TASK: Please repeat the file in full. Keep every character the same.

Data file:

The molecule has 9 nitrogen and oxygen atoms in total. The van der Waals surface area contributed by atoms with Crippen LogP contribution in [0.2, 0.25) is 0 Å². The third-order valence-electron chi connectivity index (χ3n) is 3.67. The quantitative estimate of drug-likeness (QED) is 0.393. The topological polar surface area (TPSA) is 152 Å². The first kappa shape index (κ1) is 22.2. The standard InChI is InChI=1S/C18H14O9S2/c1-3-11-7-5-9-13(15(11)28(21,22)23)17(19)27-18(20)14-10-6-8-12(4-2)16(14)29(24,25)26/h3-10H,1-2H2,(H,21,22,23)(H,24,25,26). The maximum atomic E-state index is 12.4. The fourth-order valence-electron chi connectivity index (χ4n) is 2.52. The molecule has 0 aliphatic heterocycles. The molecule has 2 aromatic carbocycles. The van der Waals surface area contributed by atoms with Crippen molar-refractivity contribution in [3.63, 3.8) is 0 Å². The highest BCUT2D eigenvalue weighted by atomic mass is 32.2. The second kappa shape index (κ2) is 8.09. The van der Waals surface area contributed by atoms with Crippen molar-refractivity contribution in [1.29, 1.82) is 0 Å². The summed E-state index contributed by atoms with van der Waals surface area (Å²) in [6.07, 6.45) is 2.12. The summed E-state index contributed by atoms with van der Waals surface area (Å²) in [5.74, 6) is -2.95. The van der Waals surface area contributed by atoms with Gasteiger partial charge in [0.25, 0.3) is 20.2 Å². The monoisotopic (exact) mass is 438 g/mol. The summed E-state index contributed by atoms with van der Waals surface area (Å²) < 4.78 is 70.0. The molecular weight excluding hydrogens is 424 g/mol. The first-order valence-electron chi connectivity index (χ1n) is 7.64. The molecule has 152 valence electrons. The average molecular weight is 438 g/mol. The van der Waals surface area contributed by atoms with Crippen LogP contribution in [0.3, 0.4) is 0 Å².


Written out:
The molecule has 9 nitrogen and oxygen atoms in total. The van der Waals surface area contributed by atoms with Crippen LogP contribution in [0.2, 0.25) is 0 Å². The third-order valence-electron chi connectivity index (χ3n) is 3.67. The quantitative estimate of drug-likeness (QED) is 0.393. The topological polar surface area (TPSA) is 152 Å². The first kappa shape index (κ1) is 22.2. The standard InChI is InChI=1S/C18H14O9S2/c1-3-11-7-5-9-13(15(11)28(21,22)23)17(19)27-18(20)14-10-6-8-12(4-2)16(14)29(24,25)26/h3-10H,1-2H2,(H,21,22,23)(H,24,25,26). The maximum atomic E-state index is 12.4. The fourth-order valence-electron chi connectivity index (χ4n) is 2.52. The molecule has 0 aliphatic heterocycles. The molecule has 2 aromatic carbocycles. The van der Waals surface area contributed by atoms with Crippen molar-refractivity contribution in [3.63, 3.8) is 0 Å². The highest BCUT2D eigenvalue weighted by atomic mass is 32.2. The second kappa shape index (κ2) is 8.09. The van der Waals surface area contributed by atoms with Crippen molar-refractivity contribution in [1.29, 1.82) is 0 Å². The summed E-state index contributed by atoms with van der Waals surface area (Å²) in [6.07, 6.45) is 2.12. The summed E-state index contributed by atoms with van der Waals surface area (Å²) in [5.74, 6) is -2.95. The van der Waals surface area contributed by atoms with Gasteiger partial charge in [0.25, 0.3) is 20.2 Å². The monoisotopic (exact) mass is 438 g/mol. The summed E-state index contributed by atoms with van der Waals surface area (Å²) < 4.78 is 70.0. The molecular weight excluding hydrogens is 424 g/mol. The first-order valence-electron chi connectivity index (χ1n) is 7.64. The molecule has 152 valence electrons. The average molecular weight is 438 g/mol. The van der Waals surface area contributed by atoms with Crippen LogP contribution in [0.3, 0.4) is 0 Å².